Effects of ulinastatin on renal perfusion evaluated by Doppler ultrasonography in a porcine model of septic shock

Exp Ther Med. 2021 Nov;22(5):1324. doi: 10.3892/etm.2021.10759. Epub 2021 Sep 20.


The present study aimed to evaluate the effect of ulinastatin (UTI) on renal perfusion using Doppler ultrasonography in a porcine model of septic shock induced by smoking inhalation and live methicillin-resistant Staphylococcus aureus instillation. A total of 32 healthy Landrace pigs were randomly assigned into the following four groups: Sham group (SH; n=5), septic shock group (SS; n=9), septic shock treated with vancomycin (15 mg/kg) group (VAN; n=9) and septic shock treated with UTI (50,000 U/kg) + vancomycin (UTI; n=9) group. Renal perfusion was evaluated by contrast-enhanced ultrasound (CEUS) at baseline and at the end of the protocol (24 h). The spectrum of interlobar or arcuate artery was selected to calculate the corrected resistive index (cRI). Sulphur hexafluoride microbubbles were bolus injected via a venous catheter. The peak intensity (Pi) and area under curve (AUC) were calculated using a time-intensity curve. Compared with the baseline group, cRI was increased significantly at the end of the protocol, except for that in the SH group, whereas Pi decreased significantly after injury in all experimental groups but was higher in the UTI group compared with that in the SS and VAN groups (both P<0.001). Linear correlation was found between the cardiac output (CO) and Pi (R2=0.752; P<0.001). The AUC was significantly decreased after injury in the SS and VAN groups compared with the baseline group. All parameters detected by CEUS were improved in the UTI group, and significant differences were found between the UTI and SS or VAN group (all P<0.05). In conclusion, acute renal injury, which occasionally occurs during septic shock, is accompanied with a significantly lower perfusion rate in the renal microcirculation. By contrast, UTI can significantly improve renal perfusion, which can be reliably evaluated using CEUS.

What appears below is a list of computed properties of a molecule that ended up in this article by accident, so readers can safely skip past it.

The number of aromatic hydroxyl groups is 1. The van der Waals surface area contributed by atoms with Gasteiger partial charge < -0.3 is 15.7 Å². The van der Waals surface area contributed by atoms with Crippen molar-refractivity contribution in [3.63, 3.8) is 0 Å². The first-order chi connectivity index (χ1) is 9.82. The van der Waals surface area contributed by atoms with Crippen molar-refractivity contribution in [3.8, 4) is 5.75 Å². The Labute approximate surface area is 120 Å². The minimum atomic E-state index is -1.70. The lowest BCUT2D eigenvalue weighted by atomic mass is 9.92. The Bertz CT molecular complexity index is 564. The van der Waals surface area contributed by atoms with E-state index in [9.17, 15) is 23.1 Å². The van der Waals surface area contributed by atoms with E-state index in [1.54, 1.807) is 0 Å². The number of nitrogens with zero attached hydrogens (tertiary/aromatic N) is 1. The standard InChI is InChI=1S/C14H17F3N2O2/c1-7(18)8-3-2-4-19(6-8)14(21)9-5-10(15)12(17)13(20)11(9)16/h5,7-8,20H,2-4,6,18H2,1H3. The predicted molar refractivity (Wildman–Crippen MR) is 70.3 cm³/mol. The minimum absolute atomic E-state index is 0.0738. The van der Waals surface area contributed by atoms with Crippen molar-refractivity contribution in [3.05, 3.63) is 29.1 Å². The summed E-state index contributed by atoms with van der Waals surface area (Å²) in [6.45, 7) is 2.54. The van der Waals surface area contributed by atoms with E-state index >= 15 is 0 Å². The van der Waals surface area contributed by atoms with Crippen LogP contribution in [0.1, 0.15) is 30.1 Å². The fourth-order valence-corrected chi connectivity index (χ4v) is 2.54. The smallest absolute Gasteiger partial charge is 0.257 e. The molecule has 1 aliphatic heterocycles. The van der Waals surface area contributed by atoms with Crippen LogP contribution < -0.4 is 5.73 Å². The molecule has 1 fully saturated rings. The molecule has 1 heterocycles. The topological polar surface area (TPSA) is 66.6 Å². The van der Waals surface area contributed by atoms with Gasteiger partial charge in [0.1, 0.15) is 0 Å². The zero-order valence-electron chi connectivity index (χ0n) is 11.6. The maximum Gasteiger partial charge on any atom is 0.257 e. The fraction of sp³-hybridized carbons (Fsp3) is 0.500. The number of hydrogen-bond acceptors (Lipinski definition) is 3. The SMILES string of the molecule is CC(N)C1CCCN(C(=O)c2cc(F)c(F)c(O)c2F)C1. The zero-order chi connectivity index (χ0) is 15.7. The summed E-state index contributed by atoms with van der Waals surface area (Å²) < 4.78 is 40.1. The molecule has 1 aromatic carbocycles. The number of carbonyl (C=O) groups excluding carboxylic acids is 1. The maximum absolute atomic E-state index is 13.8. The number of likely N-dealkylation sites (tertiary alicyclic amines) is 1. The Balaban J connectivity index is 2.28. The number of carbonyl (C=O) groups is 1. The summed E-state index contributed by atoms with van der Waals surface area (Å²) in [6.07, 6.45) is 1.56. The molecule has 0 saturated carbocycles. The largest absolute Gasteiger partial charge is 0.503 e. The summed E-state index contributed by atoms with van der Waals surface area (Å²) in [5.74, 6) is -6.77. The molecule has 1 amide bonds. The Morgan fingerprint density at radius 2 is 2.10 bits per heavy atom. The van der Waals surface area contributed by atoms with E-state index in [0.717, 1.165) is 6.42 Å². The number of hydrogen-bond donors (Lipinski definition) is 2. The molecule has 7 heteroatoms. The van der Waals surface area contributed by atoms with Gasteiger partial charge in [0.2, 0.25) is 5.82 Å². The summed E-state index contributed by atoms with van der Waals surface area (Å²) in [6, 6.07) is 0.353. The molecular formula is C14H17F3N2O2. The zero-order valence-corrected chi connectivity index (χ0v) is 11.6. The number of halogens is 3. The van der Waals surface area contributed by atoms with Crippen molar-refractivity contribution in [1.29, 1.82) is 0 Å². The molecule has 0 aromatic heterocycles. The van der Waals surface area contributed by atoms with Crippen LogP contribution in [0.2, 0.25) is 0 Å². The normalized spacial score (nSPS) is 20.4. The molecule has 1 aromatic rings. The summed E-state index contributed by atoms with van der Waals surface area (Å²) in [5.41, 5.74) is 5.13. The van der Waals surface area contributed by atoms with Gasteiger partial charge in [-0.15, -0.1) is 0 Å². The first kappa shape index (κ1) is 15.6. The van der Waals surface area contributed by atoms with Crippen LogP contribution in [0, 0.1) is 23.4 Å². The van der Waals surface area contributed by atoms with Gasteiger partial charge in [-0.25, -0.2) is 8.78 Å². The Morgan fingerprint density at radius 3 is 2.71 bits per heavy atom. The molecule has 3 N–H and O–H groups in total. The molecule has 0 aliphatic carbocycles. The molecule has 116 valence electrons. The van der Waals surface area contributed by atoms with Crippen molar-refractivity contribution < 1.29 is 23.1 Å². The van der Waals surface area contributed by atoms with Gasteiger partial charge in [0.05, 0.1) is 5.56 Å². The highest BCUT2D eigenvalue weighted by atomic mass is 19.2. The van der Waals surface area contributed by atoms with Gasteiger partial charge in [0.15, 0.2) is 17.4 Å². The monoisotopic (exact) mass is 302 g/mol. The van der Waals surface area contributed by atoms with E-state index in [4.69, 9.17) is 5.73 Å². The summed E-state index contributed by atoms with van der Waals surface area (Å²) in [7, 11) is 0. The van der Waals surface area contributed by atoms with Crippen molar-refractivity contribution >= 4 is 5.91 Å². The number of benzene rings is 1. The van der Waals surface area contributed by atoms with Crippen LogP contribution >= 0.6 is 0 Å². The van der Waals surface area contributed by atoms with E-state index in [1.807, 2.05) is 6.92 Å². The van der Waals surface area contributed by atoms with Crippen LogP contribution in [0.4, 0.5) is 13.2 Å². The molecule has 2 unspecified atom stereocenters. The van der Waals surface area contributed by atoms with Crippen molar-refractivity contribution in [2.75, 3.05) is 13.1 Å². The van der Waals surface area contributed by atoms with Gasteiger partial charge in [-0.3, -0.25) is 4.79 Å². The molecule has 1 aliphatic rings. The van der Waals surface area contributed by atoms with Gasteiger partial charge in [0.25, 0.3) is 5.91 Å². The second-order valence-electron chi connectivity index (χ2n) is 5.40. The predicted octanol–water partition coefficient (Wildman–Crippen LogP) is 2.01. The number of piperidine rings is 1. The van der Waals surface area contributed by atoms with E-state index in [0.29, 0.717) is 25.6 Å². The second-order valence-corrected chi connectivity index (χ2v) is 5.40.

PMID:34630678 | PMC:PMC8495549 | DOI:10.3892/etm.2021.10759